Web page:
“Is there an iCloud app?”
“Where do I go to see iCloud?”
There’s a great video from The Onion that emphasizes the problem.
I can understand the confusion. When you hear about a new app or new feature on your iPhone you go download it or hit that newly discovered button.
iCloud, however, is not a button you press when you need it. It’s a service that your devices are using all the time.
iCloud is a benefit Apple built into all the iDevices and Macs to make us work less. With certain important information on your devices (iPhone, iPad, iPod Touch, Mac, and even PC) Apple automatically syncs data between your devices.
Example: You meet someone new and put his contact info in your phone. You then go to your Mac that evening to email him. His contact information is already there.
That’s iCloud. There was no button to push. It prevents you from working so hard by keeping your devices’ info consistent all the time.
So everything will sync on my iDevices?
No. Not everything. Some of the most important things though. Here’s a list of what iCloud will sync. Everything with a * has a stipulation that I’ll clarify.
Safari bookmarks (PC users, read: Favorites)
*Music, Apps, & iBooks
App Store app data-I’ll explain this below
iCloud also backs up your entire phone. I’ll explain this in another post.
*Notes- in order for your notes to sync over iCloud (since they can sync through other means like your Gmail or Yahoo! account), you must have an iCloud email address (@mac.com, @me.com, or @icloud.com) and cannot use another work or personal email address to sign into iCloud. More on this in a future post about managing Apple IDs.
*Photos- pictures are a little trickier to explain. Be looking for another post on Photo Stream and syncing photos between your iDevices and computers.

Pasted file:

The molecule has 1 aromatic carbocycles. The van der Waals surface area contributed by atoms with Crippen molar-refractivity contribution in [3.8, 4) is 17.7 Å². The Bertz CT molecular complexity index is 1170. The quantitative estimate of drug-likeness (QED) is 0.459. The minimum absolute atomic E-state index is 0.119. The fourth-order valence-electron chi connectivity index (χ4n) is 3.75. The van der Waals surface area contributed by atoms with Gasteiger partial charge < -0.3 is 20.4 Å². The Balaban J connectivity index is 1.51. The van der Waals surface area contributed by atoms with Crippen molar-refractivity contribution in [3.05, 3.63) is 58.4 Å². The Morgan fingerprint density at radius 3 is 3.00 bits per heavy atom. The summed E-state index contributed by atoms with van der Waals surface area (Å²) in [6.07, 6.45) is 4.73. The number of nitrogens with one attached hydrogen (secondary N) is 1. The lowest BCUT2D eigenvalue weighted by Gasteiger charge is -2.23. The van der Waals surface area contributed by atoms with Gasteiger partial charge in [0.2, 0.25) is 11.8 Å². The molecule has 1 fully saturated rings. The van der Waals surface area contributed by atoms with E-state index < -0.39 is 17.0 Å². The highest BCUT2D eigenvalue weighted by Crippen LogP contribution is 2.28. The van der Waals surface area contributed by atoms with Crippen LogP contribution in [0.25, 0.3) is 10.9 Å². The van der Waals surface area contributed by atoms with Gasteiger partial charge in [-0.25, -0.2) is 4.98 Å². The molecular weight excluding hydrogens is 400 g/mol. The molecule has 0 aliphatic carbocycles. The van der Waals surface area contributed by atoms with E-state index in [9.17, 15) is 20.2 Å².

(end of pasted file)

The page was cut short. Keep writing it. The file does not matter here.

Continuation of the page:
*Documents- the apps called Pages, Numbers, and Keynote make up the trifecta equating to Word, Excel, & PowerPoint on a PC. They are great equivalents unless you use very advanced macros or Visual Basic in Excel. If you haven’t heard of these, you won’t need them. If you have even one of these apps on any device, iCloud can help in 2 ways.
First, you can always go to icloud.com and download the document you’ve made as it is, in PDF format, or in its respective Microsoft Office format (Pages as Word, Numbers as Excel, & Keynote as PowerPoint). Handy. You always have access to those on any computer.
Second, if you have these apps on more than one device-Mac included-iCloud will sync their content just like the contact example from the beginning.
*Music, Apps, & iBooks- here’s what I don’t mean: none of your 90’s CDs that you imported to iTunes that one weekend are going to sync. You still need a cable for anything that didn’t come from the iTunes Store or was downloaded from there before you set up iCloud. Any new content that you download in the iTunes Store, App Store, or iBookstore will be automatically downloaded to your other devices once they have an internet connection.
Here’s what I mean by App Store app data: while playing on my iPhone I get an upgrade on my guns in Zombie Gunship (2nd best iOS game ever). I then pick up my iPad to play (since it’s clearly better to blast zombies to little undead bits on a retina 9.7″ screen), and the upgrade is already there on the iPad! Time to blast those walkers.
Maybe you have a Bible app like the über superior Olive Tree Bible Reader. It may use iCloud to sync your notes and highlights across all the devices you have that app on.
iCloud simply applies the same syncing principles to other apps you’ve downloaded from the App Store if the developer so chooses.
Risking the possibility of beating a dead horse, here’s my last explanation of how iCloud works: it’s like all of your devices are plugged into each other and are constantly syncing. iCloud is just a really long cable.
Hope this helps those of you who knew iCloud was great, but weren’t sure why or how.
Comment below to ask questions or request follow up posts.